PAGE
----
How did your company’s restructuring make you feel? Picture: ISTOCK
How did your company’s restructuring make you feel? Picture: ISTOCK

Retrenchment can be devastating as it affects your financial security and your sense of worth. And it is not uncommon in times like these, when the economy is in recession and employers cut expenses such as salaries by letting people go or putting them on shorter hours.

Remember, the current trend is that people no longer remain in the same job for more than five years. Most people will have more than one career in their lifetime.

When it comes to the severance package your employer may pay you, it is important to understand the implications, especially regarding tax. Seek financial advice and plan the best use of your package.

You should never raid your retirement savings as this is a short-term strategy with long-term implications

You are likely to lose your group life benefits. Establish whether there is a continuation option and if you can afford the premiums. This is usually only possible for up to 30 days after your contract has been terminated by your employer.

Alternatively, consider new risk cover.

If you have your own risk policy, it might be necessary to inform your insurer about a career change.

For example, if you were an accountant and have now qualified as a pilot, the risk will be assessed differently.

Be honest about your retrenchment. Ensure that you understand why the retrenchments took place, assess whether the termination was legal and what obligations your former employer has.

Do not panic.

Start networking immediately. Update your CV. Make use of social media networks. Apply for work and potential opportunities by registering on job websites and make your CV searchable so that companies can find you. Obtain a reference from your employer, including the reasons for your retrenchment.

If necessary, contact your creditors to restructure your repayments. Apply for UIF, and assess your medical scheme options with a view to moving to a cheaper one until your circumstances improve. You can do this at the end of the year. Buying down need not compromise your cover if you go with an option that limits you to using designated doctors or hospitals.

You should never raid your retirement savings as this is a short-term strategy with long-term implications. Penalties could be imposed by the product providers and withdrawals may have tax implications (see below).

Usually, being out of work is temporary, so try to maintain your insurance and when you have a job again put away as much as you can to make up shortfalls. Using your emergency savings is an appropriate way to manage your expenses without incurring debt.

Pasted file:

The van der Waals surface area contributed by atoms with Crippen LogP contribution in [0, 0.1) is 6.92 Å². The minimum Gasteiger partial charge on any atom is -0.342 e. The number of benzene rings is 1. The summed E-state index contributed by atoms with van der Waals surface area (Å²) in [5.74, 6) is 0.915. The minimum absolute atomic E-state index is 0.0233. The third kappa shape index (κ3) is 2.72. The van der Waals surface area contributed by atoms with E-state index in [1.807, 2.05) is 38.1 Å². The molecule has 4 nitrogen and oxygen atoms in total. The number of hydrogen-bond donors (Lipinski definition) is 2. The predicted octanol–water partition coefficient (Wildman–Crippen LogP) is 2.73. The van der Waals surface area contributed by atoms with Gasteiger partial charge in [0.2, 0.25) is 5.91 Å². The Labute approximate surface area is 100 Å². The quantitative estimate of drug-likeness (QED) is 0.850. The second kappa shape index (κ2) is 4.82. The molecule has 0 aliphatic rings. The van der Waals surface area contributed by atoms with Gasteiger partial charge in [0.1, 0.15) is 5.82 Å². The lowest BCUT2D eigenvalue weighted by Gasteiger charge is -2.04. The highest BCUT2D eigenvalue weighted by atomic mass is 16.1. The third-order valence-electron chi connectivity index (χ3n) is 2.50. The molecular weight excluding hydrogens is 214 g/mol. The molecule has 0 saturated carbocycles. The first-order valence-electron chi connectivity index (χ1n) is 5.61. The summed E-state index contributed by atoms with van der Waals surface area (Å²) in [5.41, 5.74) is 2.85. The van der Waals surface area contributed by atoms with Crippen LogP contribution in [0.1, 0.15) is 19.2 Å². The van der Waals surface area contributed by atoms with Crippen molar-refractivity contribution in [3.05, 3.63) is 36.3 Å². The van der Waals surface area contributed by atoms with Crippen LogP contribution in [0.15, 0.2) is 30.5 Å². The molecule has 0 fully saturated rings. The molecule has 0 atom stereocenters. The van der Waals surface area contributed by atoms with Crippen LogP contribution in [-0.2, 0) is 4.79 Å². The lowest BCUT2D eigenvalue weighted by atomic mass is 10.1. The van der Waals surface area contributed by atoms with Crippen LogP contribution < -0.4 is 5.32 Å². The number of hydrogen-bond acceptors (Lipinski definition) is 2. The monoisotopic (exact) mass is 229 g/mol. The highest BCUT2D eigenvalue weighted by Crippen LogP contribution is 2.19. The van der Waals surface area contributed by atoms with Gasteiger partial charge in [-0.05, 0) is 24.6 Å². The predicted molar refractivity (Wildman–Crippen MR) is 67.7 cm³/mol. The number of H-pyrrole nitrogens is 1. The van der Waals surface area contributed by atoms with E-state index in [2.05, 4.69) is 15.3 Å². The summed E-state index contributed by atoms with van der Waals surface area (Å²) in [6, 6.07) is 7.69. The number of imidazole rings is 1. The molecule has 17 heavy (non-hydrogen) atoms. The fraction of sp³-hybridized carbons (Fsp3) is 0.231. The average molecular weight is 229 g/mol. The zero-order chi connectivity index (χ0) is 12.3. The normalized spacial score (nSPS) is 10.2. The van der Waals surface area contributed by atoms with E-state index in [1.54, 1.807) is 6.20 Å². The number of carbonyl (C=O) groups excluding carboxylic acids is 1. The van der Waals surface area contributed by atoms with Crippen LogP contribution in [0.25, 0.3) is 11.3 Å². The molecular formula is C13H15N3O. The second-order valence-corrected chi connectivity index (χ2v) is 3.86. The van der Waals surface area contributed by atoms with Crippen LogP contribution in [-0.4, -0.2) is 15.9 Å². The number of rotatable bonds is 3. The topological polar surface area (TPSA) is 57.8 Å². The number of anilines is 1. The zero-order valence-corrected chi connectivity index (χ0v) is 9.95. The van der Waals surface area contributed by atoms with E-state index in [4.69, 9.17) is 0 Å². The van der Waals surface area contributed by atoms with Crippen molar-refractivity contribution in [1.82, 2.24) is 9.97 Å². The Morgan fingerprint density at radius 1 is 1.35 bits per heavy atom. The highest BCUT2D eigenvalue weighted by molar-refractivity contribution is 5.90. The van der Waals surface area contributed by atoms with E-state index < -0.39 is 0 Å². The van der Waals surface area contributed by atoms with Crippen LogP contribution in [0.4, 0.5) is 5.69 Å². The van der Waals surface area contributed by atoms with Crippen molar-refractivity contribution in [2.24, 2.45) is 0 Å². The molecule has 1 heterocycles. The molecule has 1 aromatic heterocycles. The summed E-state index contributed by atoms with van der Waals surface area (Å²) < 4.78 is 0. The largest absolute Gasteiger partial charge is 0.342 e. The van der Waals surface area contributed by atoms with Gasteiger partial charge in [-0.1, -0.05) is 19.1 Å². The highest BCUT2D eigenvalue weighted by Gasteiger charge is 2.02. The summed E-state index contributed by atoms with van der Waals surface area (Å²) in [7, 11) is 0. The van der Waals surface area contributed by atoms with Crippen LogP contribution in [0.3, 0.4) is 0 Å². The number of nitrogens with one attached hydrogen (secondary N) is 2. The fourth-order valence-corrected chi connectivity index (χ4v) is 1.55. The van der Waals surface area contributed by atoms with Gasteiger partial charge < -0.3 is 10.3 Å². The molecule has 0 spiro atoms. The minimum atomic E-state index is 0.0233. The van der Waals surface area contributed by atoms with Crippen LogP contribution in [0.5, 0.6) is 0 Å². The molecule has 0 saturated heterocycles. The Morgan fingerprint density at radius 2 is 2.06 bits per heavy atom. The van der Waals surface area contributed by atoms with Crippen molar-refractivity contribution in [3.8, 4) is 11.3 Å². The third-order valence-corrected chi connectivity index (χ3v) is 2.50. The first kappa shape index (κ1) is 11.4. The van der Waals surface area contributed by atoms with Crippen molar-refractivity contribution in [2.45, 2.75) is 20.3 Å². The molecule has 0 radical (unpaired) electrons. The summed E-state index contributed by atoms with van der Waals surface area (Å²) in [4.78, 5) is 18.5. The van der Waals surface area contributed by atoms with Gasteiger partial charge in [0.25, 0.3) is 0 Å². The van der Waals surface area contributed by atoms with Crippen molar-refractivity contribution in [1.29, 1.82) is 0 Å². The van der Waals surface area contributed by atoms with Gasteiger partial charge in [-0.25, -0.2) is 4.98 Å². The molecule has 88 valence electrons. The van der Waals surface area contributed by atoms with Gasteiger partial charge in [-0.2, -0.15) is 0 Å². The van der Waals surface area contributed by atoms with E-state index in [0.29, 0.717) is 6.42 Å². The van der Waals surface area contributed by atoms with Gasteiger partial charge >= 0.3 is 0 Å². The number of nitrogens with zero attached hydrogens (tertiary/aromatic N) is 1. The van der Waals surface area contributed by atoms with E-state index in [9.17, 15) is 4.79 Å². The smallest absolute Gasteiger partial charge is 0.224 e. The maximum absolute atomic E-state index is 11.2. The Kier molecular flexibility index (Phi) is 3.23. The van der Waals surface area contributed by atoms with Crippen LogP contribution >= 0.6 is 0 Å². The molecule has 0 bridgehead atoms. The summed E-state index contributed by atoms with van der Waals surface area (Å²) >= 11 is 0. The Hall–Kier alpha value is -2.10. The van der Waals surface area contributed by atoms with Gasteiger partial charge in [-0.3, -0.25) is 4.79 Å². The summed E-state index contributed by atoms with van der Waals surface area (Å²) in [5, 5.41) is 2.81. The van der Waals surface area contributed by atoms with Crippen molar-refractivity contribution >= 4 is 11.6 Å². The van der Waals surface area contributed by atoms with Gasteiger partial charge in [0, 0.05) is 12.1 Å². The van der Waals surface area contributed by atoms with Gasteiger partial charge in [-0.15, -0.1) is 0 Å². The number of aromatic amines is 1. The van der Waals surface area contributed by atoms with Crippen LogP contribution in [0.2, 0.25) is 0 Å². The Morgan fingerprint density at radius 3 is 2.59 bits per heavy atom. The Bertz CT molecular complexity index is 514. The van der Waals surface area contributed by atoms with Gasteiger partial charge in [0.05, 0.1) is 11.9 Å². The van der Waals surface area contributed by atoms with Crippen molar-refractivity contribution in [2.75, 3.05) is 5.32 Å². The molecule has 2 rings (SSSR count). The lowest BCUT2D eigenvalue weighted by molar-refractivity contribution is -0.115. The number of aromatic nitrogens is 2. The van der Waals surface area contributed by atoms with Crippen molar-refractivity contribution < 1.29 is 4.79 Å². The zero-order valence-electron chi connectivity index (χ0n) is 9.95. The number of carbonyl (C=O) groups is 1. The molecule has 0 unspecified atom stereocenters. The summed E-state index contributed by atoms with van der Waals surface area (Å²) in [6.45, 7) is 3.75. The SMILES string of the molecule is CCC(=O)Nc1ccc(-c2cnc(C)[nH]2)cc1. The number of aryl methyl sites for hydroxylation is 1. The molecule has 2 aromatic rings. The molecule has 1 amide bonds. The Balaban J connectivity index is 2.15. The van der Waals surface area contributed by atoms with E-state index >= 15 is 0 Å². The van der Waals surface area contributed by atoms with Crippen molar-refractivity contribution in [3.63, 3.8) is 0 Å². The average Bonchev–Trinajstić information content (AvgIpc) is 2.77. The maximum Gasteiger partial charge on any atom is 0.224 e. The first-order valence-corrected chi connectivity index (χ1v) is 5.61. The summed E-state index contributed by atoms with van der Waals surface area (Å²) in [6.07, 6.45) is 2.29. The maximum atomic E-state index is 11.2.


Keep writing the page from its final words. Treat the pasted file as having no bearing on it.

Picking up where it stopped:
Live below your means and keep debt to a minimum. Whether you are living off your severance pay or your emergency savings, you may need to cut back on your expenses or take on part-time work. You may also use this time to develop your skills by taking courses or volunteering your services in an area where you might learn new skills.

If you're retrenched and have retirement savings, you have the following options:

  • Take 100% of your fund benefit in cash; or
  • Transfer 100% to an approved preservation fund, a retirement annuity or the new employer's fund; or
  • A combination of the above.

Any cash withdrawal will attract tax according to the prescribed table. The first R25,000 of your first withdrawal is taxed at a zero rate and the balance is taxed between 18% and 36%.

Any cash withdrawal has a negative effect at retirement as this will change the tax rate of a lump-sum withdrawal at retirement.

The first R500,000 of only the initial severance benefit is taxed at a zero rate according to the prescribed table. Any amount above will be taxed between 18% and 36%.

This does not apply to pro-rata bonuses, severance notice or leave pay. Severance benefits refer to any lump sum received due to the relinquishment, termination, loss or repudiation of employment.

It is advisable to preserve your pension benefits at resignation as this locks in your retirement savings and you pay no tax on this transfer.

Note that regulations are being implemented to promote the preservation of retirement benefits.

Antak is a certified financial planner at Ultima Financial Planners in Pretoria